The data that underpins the experimental estimates are underpinned by long standing arrangements with data providers. The cost of collection for the scanner data is much lower compared to survey collections, as automated collection processes are in place, as opposed to phone or survey form collections. Appropriate confidentiality rules have been applied to the scanner data to protect the information of all businesses involved. All information is handled in accordance with the Australian Privacy Principles contained in the Privacy Act 1988.
The experimental food estimates have advantages in terms of relevance for users due to the ability to target food consumption growth and its drivers more directly in the quarterly HFCE results. Furthermore, the scope of the experimental estimates more closely aligns with the conceptual framework of the Australian National Accounts as outlined in the Australian System of National Accounts.
This improvement addresses a current deficiency in the estimation of household food consumption in the National Accounts and will ultimately result in more accurate estimates of GDP. The enhanced timeliness, analytical and interrogative power of these estimates will also work to improve the relevance of the estimates for users who will have better quality information, and more timely results for household consumption.
The timeliness of the experimental estimates is contingent on the weekly submission of results from the providers of scanner data. These estimates reduce the reliance on infrequent survey collections, thus significantly improving the timeliness of results for household consumption.
Currently, official estimates for Food consumption within the HFCE is predominately compiled using aggregated data, with various adjustments applied to account for scope differences. The experimental estimates however utilise data within a methodology that is more aligned to the conceptual framework of the Australian National Accounts. As a result, the experimental estimates are a more accurate estimate of household food consumption.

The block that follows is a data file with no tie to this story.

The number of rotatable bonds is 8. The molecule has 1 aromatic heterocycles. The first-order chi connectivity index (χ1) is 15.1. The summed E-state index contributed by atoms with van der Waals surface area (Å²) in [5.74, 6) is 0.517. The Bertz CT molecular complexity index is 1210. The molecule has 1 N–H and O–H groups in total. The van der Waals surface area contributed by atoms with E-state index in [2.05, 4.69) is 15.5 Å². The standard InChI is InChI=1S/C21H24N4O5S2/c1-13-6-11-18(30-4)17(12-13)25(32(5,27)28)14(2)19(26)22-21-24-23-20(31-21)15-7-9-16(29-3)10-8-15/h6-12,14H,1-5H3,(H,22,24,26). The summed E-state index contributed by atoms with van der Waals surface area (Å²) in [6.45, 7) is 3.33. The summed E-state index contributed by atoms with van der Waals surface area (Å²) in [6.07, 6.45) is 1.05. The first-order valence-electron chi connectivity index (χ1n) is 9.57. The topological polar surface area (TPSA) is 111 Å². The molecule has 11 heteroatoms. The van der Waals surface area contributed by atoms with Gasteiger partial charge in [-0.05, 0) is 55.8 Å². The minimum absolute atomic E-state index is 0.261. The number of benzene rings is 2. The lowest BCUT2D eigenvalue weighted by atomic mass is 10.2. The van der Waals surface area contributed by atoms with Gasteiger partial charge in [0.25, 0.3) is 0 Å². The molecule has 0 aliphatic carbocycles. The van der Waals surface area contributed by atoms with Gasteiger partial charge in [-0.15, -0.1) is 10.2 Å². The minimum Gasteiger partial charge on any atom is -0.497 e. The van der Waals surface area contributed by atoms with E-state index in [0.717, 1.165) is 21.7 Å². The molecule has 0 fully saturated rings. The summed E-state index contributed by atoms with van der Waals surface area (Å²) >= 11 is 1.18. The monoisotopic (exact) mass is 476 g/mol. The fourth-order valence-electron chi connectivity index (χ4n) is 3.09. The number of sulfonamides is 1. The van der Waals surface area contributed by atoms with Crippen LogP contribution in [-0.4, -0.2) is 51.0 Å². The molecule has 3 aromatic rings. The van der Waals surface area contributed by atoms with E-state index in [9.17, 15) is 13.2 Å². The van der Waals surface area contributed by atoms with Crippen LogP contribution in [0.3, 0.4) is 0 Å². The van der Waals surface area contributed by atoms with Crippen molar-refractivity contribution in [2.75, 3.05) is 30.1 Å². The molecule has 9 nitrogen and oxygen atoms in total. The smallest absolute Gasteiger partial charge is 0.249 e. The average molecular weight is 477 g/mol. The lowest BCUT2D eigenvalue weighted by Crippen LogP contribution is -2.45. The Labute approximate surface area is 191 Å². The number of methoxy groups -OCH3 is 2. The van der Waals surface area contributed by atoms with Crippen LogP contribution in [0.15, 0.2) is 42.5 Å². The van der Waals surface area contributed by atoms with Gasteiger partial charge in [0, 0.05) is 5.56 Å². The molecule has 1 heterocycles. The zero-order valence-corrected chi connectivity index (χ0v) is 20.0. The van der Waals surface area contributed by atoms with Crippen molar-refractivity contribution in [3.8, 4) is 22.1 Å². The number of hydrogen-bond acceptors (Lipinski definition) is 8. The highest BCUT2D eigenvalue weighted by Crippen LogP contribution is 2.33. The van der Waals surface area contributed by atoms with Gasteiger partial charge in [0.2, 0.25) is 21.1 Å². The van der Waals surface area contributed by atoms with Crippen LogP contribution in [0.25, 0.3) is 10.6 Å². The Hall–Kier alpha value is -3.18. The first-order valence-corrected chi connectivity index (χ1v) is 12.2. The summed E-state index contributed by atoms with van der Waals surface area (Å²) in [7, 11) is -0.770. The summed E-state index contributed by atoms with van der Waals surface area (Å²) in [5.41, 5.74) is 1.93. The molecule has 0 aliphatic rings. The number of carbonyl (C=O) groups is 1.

Improvements to the estimates are observable in the aggregated results, and in dis-aggregated results, as the methodology allows for the measurement of compositional change at the product level. Additionally, the ability to align frequent and high-quality price indexes to that of the products within HFCE, allows for low levels of deflation and thus, more accurate volume estimation.
The estimates were produced over a period of 5 years, which is long enough to compare with similar statistical products within the ABS. When comparing the estimates to that of existing measures of food (such as the HFCE publication, and Retail Trade), the quarterly movements of the experimental estimates are generally aligned, except in 2020 where substantial changes in food consumption due to product compositional change were observed.
The experimental food estimates have been designed to align with the scope and coverage of HFCE outlined in the conceptual framework of the Australian National Accounts.
Additionally, the higher level of detail present within the estimates of lower level product categories allows for the interrogation of drivers of growth for food consumption in each quarter. This will enable higher quality statistical reporting, which will improve the interpretability and understanding of changes in food consumption among users.